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Genomes of British wildlife life to be mapped
The project will see teams collect and barcode around 8,000 key British species
Unprecedented insight facilitated by Wellcome funding to Darwin Tree of Life project

The £9.4m funding from the Wellcome Sanger Institute will support 10 institutions to launch the first phase of sequencing all the species on the British Isles. This will see teams collect and barcode around 8,000 key British species, and deliver high-quality genomes of 2,000 species.
 
This work will act as a launch pad for a larger ambition to sequence all species on Earth. Exploring the genomes of these organisms will give an unprecedented insight into how life on Earth evolved and uncover new genes, proteins and metabolic pathways – as well as new medicines for infectious and inherited diseases.
 
And at a time when many species are under threat from climate change and human development, these data will also help characterise, catalogue and support conservation of global biodiversity for future generations.
 
From the small fraction of the Earth’s species that have been sequenced, enormous advances have been made in knowledge and biomedicine. From plants, a number of life-saving active agents have been discovered, which are now being created in the laboratory – artemisinin for malaria and taxol for cancer, for example.
 
The consortium of 10 research institutes, museums and associated organisations ultimately aims to sequence the genetic code of 60,000 species that live in the British Isles. They are:
  • University of Cambridge
  • Earlham Institute (EI)
  • University of Edinburgh
  • EMBL’s European Bioinformatics Institute (EMB-EBI)
  • The Marine Biological Association (Plymouth)
  • Natural History Museum
  • Royal Botanic Gardens, Kew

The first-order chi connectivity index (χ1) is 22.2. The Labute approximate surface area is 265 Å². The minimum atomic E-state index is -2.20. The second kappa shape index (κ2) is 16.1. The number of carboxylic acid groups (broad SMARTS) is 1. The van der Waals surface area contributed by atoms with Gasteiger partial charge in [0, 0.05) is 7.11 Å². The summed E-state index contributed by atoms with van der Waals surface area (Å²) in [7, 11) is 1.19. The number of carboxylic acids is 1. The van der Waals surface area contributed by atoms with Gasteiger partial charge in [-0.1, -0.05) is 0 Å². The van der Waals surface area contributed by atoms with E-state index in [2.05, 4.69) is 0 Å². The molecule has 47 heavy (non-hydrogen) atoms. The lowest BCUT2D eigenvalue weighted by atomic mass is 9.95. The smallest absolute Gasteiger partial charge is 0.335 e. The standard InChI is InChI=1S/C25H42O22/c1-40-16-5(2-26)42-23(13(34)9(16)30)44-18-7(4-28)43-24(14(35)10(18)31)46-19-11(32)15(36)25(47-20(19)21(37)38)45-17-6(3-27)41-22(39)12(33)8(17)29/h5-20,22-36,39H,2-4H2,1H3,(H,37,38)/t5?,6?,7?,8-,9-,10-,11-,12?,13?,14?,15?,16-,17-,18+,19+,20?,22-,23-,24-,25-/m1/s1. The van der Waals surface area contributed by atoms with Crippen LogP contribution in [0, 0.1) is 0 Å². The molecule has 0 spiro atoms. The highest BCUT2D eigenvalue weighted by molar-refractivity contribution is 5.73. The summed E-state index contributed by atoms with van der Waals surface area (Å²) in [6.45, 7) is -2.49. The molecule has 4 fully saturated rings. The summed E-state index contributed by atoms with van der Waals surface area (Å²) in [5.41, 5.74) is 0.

• Royal Botanic Garden Edinburgh
  • University of Oxford
  • Wellcome Sanger Institute
Working together, the centres will identify and collect specimens, set up new pipelines and workflows to process large numbers of species through DNA preparation, sequencing, assembly, gene finding and annotation. New methods will be developed for high-throughput and high-quality assembly of genomes and their annotation, and data will be shared openly through existing data sharing archives and project specific portals.
 
These data will be of enormous value to the international scientific community, including those working in life sciences, medicine, alternative energy and climate research. The data will also act as a global resource for public engagement experts, naturalists, citizen scientists, university students and schools.
 
Professor Mark Blaxter, Lead of the Tree of Life Programme at the Wellcome Sanger Institute, said: “The Darwin Tree of Life Project will change biology forever, delivering new insights into the numerous animals, plants, fungi and protists that call the British Isles home. The impact of this work will be equivalent to the effect the Human Genome Project has had on human health over the last 25 years.”

 

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Vets confirm further five cases of Alabama rot

News Story 1
 Anderson Moores Veterinary Specialists has confirmed a further five cases of Cutaneous Renal Glomerular Vasculopathy, also known as Alabama rot.

The cases have been confirmed in Wallingford (Oxfordshire), Horsham (West Sussex), Hungerford (Berkshire - two dogs) and Malmesbury (Wiltshire). It brings the total number of confirmed cases to 198 since 2012. There have been 23 cases so far this year.

Signs that a dog has been affected by the disease include skin lesions on the lower limbs or mouth/tongue, leading to kidney failure. While investigations into the cause of the condition are ongoing, owners are being urged to wash their dog after wet or muddy walks.  

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WSAVA launches certificate programme focusing on companion animals in One Health

The first certificate programme focusing specifically on the role of companion animals in One Health has been launched by the One Health Committee (OHC) of the World Small Animal Veterinary Association (WSAVA).

The online programme, which is free of charge for WSAVA members, has been developed in recognition of the growing impact of companion animals in human society. Pet ownership is becoming more popular globally, and this has increased the implications for One Health, regarding the human-companion animal bond. The WSAVA OHC hopes that this course will bridge the knowledge gap between veterinary surgeons and human physicians. New modules are being added weekly, with a total of 20 modules expected to be available by early 2020.